Festivals and Holidays at PSJC
The Jewish calendar is structured around holidays that reflect both the time of year (light in the darkness of winter, various grain harvests), events (the giving of the Torah), and our history. In normal times we celebrate these holidays together, but in this time of Covid, we join together virtually. Regardless of the setting, we seek to celebrate the unique messages and traditions of each of these festivals and holidays. Information about the High Holy Days can be found on a dedicated page that will be available in months prior to and following the High Holy Days.
What follows is a description of festivals and holidays at PSJC during "normal" times. Please watch the Events Page for activities and times as we determine how to modify our celebrations in line with the pandemic constraints.
Sukkot Through Simchat Torah
The fall holidays are a joyous time at PSJC, from singing and eating together in our communal sukkah to dancing with our Torahs on Simchat Torah. During Sukkot, we have many opportunities to shake our lulavs and etrogs and "dwell" together in sukkahs, both at the synagogue and in our community. Every year we open our communal PSJC sukkah for use by the larger Jewish community, and organize many meals and events in our sukkah. We also hold an annual "sukkah hop," which includes a walking tour of several sukkahs in our community, with learning, singing, and (of course!) eating. Please check the Events Page for specifics.
In "normal" times, the PSJC Sukkah is open throughout the holiday for use by the Jewish community. Please be sure to bring everything you need for a dairy/vegetarian meal. In addition, please clean up after your meal and be respectful of scheduled PSJC programs.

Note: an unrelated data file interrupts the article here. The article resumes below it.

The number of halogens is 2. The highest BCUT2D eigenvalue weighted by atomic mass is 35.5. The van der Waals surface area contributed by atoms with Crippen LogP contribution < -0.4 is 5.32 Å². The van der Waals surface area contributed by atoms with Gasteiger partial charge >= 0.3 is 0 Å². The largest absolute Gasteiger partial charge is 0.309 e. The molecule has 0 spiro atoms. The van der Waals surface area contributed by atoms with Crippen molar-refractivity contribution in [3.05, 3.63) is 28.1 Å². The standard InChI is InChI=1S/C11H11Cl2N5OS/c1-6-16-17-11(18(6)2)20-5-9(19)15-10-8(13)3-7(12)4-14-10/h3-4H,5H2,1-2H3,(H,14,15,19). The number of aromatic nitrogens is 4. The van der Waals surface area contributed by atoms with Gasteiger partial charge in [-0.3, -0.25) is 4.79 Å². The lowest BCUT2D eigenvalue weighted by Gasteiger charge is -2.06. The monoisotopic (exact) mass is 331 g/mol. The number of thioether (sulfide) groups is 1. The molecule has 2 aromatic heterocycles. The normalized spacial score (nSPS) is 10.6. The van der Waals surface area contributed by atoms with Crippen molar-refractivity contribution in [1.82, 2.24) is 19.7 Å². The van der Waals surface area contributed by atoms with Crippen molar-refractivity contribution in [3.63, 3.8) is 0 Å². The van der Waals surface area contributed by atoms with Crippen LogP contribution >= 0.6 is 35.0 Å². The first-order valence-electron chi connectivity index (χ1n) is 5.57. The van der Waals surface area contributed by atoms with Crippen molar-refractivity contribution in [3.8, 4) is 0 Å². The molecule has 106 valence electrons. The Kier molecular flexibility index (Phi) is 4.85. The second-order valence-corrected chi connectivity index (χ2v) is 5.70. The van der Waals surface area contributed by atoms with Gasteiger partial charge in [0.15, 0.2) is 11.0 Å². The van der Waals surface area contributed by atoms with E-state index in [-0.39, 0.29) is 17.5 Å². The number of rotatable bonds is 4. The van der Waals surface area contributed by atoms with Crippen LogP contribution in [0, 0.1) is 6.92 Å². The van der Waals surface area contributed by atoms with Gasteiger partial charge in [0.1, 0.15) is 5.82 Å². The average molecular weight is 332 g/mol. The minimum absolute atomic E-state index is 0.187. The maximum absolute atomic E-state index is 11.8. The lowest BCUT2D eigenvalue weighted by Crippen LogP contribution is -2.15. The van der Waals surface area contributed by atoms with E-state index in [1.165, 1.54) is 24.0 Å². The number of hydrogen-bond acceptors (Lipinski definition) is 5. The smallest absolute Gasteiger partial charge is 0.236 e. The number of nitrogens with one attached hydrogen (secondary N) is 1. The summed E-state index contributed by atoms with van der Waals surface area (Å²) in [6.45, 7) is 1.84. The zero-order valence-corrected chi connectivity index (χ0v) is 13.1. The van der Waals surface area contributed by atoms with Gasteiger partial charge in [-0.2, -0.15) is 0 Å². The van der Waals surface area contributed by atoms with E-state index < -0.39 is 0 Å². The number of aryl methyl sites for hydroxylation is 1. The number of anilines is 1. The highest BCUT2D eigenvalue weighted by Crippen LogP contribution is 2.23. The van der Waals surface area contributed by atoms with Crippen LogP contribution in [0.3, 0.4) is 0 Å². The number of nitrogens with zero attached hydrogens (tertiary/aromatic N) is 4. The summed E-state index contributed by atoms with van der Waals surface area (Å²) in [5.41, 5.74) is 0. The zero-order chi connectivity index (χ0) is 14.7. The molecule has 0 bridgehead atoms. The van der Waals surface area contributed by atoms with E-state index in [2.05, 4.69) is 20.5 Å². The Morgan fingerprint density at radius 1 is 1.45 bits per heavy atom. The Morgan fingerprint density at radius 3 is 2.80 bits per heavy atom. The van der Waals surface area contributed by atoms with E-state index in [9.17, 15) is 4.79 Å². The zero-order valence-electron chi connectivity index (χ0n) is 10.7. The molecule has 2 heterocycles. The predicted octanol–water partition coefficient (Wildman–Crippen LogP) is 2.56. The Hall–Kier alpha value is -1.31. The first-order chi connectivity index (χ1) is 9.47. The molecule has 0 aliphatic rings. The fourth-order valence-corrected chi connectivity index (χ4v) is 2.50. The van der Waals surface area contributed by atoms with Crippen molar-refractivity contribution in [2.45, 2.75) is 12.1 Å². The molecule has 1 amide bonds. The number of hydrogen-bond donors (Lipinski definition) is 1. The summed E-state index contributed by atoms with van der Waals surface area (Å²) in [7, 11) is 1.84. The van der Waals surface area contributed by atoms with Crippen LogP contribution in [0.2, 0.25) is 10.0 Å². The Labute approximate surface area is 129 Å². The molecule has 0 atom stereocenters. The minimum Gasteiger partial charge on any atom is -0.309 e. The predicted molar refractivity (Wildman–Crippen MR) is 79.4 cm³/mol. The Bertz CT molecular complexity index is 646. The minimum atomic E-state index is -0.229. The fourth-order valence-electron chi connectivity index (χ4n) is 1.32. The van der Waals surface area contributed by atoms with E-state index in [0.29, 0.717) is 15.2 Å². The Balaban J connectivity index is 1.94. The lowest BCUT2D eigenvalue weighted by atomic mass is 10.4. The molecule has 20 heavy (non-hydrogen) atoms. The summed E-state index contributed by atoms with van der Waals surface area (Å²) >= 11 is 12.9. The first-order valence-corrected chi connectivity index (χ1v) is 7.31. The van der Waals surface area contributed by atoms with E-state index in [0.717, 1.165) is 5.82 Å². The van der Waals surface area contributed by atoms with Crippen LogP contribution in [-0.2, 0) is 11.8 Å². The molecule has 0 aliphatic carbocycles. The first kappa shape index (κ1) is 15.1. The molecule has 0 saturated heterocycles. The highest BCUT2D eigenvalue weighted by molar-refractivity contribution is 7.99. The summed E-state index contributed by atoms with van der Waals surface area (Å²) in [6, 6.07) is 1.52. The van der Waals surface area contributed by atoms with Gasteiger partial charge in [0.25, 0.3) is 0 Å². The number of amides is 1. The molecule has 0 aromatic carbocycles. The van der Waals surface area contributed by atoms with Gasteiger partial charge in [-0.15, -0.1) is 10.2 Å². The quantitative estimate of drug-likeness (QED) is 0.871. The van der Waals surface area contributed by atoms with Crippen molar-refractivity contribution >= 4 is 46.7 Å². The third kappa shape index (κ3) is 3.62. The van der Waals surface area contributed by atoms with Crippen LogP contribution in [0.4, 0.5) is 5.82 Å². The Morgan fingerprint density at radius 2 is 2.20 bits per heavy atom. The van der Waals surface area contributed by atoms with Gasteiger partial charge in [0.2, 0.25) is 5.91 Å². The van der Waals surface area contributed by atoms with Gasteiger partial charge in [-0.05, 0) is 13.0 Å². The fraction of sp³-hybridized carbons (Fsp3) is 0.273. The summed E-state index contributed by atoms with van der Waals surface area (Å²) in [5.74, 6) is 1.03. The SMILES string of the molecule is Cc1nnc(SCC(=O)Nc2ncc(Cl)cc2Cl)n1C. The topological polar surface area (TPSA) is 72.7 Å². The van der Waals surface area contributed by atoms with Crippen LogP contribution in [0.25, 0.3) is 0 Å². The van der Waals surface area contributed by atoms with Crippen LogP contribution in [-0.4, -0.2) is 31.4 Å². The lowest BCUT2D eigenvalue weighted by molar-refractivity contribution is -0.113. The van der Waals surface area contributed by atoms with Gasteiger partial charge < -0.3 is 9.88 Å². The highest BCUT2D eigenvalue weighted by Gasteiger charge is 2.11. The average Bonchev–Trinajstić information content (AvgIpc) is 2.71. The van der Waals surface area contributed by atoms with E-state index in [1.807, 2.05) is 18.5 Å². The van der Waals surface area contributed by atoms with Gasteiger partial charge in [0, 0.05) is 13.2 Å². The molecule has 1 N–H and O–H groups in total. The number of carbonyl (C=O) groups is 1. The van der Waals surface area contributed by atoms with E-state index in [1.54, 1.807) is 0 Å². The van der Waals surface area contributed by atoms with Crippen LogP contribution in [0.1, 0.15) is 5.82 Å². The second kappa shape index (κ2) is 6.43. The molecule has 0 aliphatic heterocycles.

Our Hoshana Rabah services include the ancient tradition of beating the willow branches, and we continue our celebrations the next day on Shemini Atzeret. Erev (evening) Simchat Torah services include the traditional hakafot (parading the Torahs) and dancing with the Torahs, as well as an opportunity to see an entire Torah Scroll unrolled, with many recent b'nai mitzvah youth reading various sections. On the day of Simchat Torah we once again parade around and dance with the Torahs, and then everyone present gets an aliyah (called up to the Torah), before the individuals honored as Chattan Torah (groom of the Torah) and Kallat B'reishit (Bride of Genesis) have aliyahs for the end of the last chapter of Deuteronomy and the first chapter of Genesis, as we begin the cycle of reading the Torah once again. The children attending the service add to the celebration by "tying up the Bride and Groom in Torah!"
Please check the Events Page for time and location/Zoom for communal sukkah building and decoration as well as Sukkot, Shoshana Rabah, Shemini Atzeret, and Simchat Torah services and related celebrations.
While most of the Chanukkah celebration takes place in our homes, we often come together during Chanukkah to light candles and sing songs, and party as a community! Please check the Events Page for time and location/Zoom for Chanukkah activities.
Tu B'Shvat, the "Birthday of the Trees," is an opportunity for us to reflect on the environment and the many wonders of our world. We often join together in a Tu B'Shvat Seder to celebrate and share in the seven species of fruits and nuts that are mentioned in the Torah.